Maybe, the concepts merge into each other outside of strict legal contexts. Is it copyright or licensing that allows for, say, a DMCA to be issued and processed legally, or a combination of the two? Obviously the C means copyright is involved, but isn't it licenses that detail whether it's legitimate? I've never heard of DMCA's issued against GPL'd code, so I assume what you get from copyright in the GPL isn't the same as text and video.
Where's the freedom to use whatever license you want?
spotted an american
Copyright isn't a part of GPL. Basically, if you write software, you're the copyright holder. Only the copyright holder can define a license. That's all copyright is or does.
GPL is a set of rules in of it's own.
In that case, than it sounds like the GPL neither extends or maintains any rights the copyright holder might reasonably expect. That's pretty much my point. I like how the GPL keeps code in the public domain, but I don't think it provides enough protection or control to the developer, which discourages its use. It seems like what many developers might consider reasonable control is antithetical to the FSF's idea of open source software, which discourages any kind of creative licensing which you might begin to consider proprietary open source licenses.
* I like how the GPL keeps code in the open source domain* is more my point.
GPL gives the developer more control than permissive open sores licenses. Ergo you can only be arguing for proprietary software because you see yourself primarily as the developer and wish to maximize your personal gain from that. In practice even developers are primarily users of software and would be better off if all software was free software, including theirs, however most optimize for short-term profit instead, which from a purely individualistic perspective is indeed the rational thing to do. However it foes lead to an overall worse situation for society.
GPL keeps software in a state of "Public Ownership"
You say this, but then say Pick one. If a permissive open source license is non-free according the the FSF, than it must be giving the developer more control than what the GPL gives them, which is nothing. Furthermore, is what you're saying the only thing a develop would want control over 'personal gain'? Is that reduction consistent with your experience developing software, and does it in any way covary with the quality or utility of the software?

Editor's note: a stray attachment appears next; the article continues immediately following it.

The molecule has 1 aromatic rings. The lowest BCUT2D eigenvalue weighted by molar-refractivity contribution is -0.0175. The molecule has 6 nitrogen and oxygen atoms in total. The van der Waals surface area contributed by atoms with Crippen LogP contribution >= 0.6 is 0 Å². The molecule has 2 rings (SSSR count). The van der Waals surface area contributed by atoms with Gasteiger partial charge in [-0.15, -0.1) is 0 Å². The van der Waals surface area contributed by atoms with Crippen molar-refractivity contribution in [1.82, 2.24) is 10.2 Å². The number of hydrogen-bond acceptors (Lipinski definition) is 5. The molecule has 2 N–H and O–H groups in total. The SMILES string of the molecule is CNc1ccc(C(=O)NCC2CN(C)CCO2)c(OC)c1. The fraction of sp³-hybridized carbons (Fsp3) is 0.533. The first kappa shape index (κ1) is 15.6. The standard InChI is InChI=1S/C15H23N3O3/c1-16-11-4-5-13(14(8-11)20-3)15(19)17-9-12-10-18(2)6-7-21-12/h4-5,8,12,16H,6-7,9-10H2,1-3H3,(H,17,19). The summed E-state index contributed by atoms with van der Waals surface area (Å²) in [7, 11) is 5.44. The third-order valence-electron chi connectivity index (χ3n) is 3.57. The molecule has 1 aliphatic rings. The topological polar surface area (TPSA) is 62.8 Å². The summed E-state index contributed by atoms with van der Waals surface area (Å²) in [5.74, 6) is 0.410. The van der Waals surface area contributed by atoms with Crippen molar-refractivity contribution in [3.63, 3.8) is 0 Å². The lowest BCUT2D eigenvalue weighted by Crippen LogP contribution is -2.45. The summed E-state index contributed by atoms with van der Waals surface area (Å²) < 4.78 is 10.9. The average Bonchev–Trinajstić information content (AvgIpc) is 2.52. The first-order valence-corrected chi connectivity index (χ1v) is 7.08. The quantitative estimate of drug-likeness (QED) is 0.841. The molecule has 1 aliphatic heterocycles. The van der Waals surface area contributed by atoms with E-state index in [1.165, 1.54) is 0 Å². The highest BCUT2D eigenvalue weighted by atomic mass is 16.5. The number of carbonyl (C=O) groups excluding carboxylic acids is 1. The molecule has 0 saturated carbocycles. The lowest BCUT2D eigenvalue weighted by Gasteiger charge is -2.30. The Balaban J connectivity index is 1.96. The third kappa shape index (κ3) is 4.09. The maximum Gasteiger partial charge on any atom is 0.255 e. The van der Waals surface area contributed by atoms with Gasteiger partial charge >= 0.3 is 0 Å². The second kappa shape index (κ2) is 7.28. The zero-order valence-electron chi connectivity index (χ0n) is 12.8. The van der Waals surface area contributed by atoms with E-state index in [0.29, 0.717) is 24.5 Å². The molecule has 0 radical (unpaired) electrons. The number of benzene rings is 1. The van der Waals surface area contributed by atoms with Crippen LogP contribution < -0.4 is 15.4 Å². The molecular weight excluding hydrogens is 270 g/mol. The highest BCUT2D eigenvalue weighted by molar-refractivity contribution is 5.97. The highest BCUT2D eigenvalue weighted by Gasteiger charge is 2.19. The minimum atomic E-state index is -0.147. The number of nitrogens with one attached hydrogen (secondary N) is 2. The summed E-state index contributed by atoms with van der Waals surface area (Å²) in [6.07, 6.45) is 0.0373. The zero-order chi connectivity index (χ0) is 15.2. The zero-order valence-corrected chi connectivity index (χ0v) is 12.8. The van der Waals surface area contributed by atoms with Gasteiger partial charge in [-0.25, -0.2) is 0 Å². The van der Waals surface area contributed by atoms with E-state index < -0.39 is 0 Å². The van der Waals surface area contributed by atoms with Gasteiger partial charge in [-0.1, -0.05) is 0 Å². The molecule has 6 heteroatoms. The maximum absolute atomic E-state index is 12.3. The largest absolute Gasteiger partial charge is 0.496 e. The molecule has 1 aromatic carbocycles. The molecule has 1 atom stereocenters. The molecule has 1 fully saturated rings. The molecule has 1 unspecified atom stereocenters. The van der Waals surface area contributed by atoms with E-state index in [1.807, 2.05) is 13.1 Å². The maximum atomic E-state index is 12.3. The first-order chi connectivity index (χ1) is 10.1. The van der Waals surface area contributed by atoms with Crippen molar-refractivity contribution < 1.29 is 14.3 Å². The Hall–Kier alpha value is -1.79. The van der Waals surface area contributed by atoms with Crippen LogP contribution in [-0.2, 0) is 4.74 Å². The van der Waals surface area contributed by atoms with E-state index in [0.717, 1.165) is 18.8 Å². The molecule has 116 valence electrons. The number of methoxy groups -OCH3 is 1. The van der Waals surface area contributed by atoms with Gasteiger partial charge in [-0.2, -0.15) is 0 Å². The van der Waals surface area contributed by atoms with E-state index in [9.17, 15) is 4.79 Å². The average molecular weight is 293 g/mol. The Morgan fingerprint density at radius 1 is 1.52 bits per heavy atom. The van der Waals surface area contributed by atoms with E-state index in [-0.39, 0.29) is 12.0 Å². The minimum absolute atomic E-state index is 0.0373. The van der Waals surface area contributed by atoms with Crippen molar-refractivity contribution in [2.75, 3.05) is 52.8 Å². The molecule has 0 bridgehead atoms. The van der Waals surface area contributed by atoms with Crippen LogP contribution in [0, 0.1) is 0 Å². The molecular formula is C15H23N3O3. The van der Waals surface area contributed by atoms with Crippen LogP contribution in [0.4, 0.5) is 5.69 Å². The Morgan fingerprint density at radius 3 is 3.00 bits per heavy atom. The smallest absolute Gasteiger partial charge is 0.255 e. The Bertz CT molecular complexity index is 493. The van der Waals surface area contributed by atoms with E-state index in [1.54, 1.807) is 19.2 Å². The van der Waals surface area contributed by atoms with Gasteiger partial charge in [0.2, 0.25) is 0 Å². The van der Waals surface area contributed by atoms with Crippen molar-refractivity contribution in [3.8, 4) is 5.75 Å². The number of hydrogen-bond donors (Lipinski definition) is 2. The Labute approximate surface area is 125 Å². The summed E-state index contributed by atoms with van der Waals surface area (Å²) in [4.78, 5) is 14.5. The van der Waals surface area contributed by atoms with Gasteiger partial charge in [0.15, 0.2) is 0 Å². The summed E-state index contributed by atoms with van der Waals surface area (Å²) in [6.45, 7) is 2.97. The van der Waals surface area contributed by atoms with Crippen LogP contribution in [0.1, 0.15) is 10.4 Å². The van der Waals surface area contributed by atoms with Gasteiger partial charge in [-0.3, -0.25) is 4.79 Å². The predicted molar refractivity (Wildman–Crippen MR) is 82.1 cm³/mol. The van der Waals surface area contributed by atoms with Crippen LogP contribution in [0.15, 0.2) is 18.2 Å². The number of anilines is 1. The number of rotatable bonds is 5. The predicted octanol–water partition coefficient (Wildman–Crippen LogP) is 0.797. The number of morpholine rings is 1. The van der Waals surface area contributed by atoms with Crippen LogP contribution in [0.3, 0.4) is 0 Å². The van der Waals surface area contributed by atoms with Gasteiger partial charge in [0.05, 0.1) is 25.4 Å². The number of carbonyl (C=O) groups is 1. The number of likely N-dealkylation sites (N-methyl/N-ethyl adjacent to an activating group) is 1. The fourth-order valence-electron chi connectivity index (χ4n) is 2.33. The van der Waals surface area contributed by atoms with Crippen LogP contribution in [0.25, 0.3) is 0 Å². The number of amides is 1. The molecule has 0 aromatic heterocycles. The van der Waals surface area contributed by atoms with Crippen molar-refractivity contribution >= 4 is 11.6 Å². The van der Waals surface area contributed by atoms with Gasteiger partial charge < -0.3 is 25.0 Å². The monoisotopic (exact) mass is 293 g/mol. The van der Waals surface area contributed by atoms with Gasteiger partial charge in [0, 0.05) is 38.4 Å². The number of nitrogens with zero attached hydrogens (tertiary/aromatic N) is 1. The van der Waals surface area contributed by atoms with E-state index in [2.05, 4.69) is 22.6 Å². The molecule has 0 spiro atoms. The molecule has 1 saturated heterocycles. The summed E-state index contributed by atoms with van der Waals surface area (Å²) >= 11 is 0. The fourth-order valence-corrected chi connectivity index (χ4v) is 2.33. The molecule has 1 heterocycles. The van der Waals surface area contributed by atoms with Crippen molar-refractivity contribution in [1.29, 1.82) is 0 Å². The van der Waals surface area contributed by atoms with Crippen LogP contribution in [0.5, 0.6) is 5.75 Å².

I disagree with your conclusion, and don't actually see any clear line of argumentation. I think it's self evident that software quality has some direct connection to the developers ability to control the evolution of their project. I don't fully agree that it would be better if everything was 'free' software according to the FSF. I think most of the benefits of FOSS lies in the open source part of it, and the FSF's interpretation of the 'free' part of it does not reflect the real world concerns of developers, sucks air out of the movement, and ultimately limits production of quality open source software .
I corrected that in the post below. And nitpicking over terminology isn't a strong case.
And to be clear I don't consider retaining copyright and the ability to change the license as any control that the GPL grants.
I'll never understand why people forget that you can do this with the GPL as well, there are plenty of people that actively use GPL software in their own projects, plenty of people even sell software with unmodified GPL software projects, contributing no code and paying nothing back to the original author(s). This is all in accordance to the license too, it's not uncommon at all yet it's the number 1 thing I see GPL advocates criticize other licenses for. I don't see why people just assume that because someone forks a GPL project that they're going to contribute something back, even in situations where they do modify it, how often do those published patches ever amount to anything upstream unless actively called to attention? It's not like project maintainers are going to go out of their way to find your derivative and merge things back in.